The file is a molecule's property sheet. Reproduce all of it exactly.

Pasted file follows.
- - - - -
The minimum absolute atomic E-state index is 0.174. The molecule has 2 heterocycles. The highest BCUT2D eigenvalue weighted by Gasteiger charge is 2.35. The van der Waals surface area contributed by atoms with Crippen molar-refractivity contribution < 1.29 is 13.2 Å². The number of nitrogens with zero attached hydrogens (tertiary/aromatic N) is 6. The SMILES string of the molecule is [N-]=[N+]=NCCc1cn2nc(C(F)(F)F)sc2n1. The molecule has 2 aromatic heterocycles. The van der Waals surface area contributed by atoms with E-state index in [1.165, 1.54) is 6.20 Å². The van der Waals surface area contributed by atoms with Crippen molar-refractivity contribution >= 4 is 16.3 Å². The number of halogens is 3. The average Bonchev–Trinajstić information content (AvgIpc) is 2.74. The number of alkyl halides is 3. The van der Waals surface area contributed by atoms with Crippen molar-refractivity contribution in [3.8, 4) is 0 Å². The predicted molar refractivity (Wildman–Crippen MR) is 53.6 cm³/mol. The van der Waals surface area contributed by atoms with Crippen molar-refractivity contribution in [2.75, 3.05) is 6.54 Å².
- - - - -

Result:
The minimum absolute atomic E-state index is 0.174. The molecule has 2 heterocycles. The highest BCUT2D eigenvalue weighted by Gasteiger charge is 2.35. The van der Waals surface area contributed by atoms with Crippen molar-refractivity contribution < 1.29 is 13.2 Å². The number of nitrogens with zero attached hydrogens (tertiary/aromatic N) is 6. The SMILES string of the molecule is [N-]=[N+]=NCCc1cn2nc(C(F)(F)F)sc2n1. The molecule has 2 aromatic heterocycles. The van der Waals surface area contributed by atoms with E-state index in [1.165, 1.54) is 6.20 Å². The van der Waals surface area contributed by atoms with Crippen molar-refractivity contribution >= 4 is 16.3 Å². The number of halogens is 3. The average Bonchev–Trinajstić information content (AvgIpc) is 2.74. The number of alkyl halides is 3. The van der Waals surface area contributed by atoms with Crippen molar-refractivity contribution in [3.8, 4) is 0 Å². The predicted molar refractivity (Wildman–Crippen MR) is 53.6 cm³/mol. The van der Waals surface area contributed by atoms with Crippen molar-refractivity contribution in [2.75, 3.05) is 6.54 Å².